This is the Year of Awareness — awareness by the general public about workers’ compensation issues.
There is the series by ProPublica, with three installments so far and more to come. You might not like it, but Michael Grabell and his team are accurately portraying pain points in workers’ compensation.
The Federal Occupation Safety and Health Administration’s review of the literature over the past couple of decades also fuels the fire about the inadequacy of workers’ compensation, and the spill of employer obligations onto the general taxpaying population.
Last year, the Texas Tribune ran a series, “Hurting for Work,” that criticized that state’s work injury protection system (or lack of it).
And a Florida trial judge has taken the position that workers’ comp is no longer of constitutional grade.
Now, Mother Jones has published an article it says exposes the true intent of the opt-out movement: to diminish benefits across the nation. Opt-out supporters contest that conclusion and say they only want employers (in this case, only big business can afford the resources to opt out) to be able to provide better benefits in a more consolidated manner to their workers. Proponents are not, however, shy about confirming that their intent is to take opt-out nationwide, to all states.
The latest test case is Tennessee, where Sen. Mark Green’s SB 721 has gone through several amendments in an attempt to address critics — albeit, in my opinion, these amendments fall far short.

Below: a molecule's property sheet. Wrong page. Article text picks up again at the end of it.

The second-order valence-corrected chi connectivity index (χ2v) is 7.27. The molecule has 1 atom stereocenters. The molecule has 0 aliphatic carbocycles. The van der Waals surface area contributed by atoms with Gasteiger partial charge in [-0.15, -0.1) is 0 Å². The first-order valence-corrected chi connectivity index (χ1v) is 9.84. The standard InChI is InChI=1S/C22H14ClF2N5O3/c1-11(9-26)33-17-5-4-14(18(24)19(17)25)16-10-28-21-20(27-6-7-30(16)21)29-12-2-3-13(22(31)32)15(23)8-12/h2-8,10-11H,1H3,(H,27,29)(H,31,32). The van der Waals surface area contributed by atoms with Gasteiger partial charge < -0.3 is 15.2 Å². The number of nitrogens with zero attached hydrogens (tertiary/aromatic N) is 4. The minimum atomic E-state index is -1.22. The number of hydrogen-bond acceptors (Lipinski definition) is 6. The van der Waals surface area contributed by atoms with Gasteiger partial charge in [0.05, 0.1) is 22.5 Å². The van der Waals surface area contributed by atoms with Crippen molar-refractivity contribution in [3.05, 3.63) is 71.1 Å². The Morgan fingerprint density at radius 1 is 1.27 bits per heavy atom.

There are two major problems with opt-out, and in particular with SB 721 if it is to be used as a model: 1) the cap on lifetime medical benefits; and 2) the lack of accountability to public regulators.
Most state workers’ compensation systems have a limitation on both temporary disability indemnity and permanent disability indemnity. There has been for a long time a debate as to the adequacy of indemnity benefits to keep the paycheck-to-paycheck worker sustained during recovery, and those benefits differ greatly from state to state. This debate is sure to continue regardless of what “reform” ever gets passed.
This debate also applies to the adequacy of permanent disability indemnity– whether it adequately compensates for the loss of an eye, etc. Again, where one gets hurt makes a huge difference in how much money a disability is “worth,” and the debate about this will never settle.
The provision of medical benefits for the lifetime of an injured worker, however, has never been on the table — that is a topic that is simply sacrosanct, for the very simple reason that it was part of the original grand bargain.
State reforms have, however, over the past two decades done as much as possible to eviscerate lifetime medical by requiring adherence to guidelines, by scaling based on co-morbidities, by forcing third-party reviews and by trimming reimbursement or rebalancing fee schedules, among other tactics.
These efforts have been in reaction to perceptions that employers are unfairly paying for someone else’s problem, or to abuses by unscrupulous providers. Broad-brush attempts to correct these problems reel in unsuspecting victims, just as tuna nets capture innocent dolphins.
The Mother Jones article is critical of the lobbying efforts of the Association for Responsible Alternatives to Workers’ Compensation, implying that its big-company sponsorships and spending is sinful.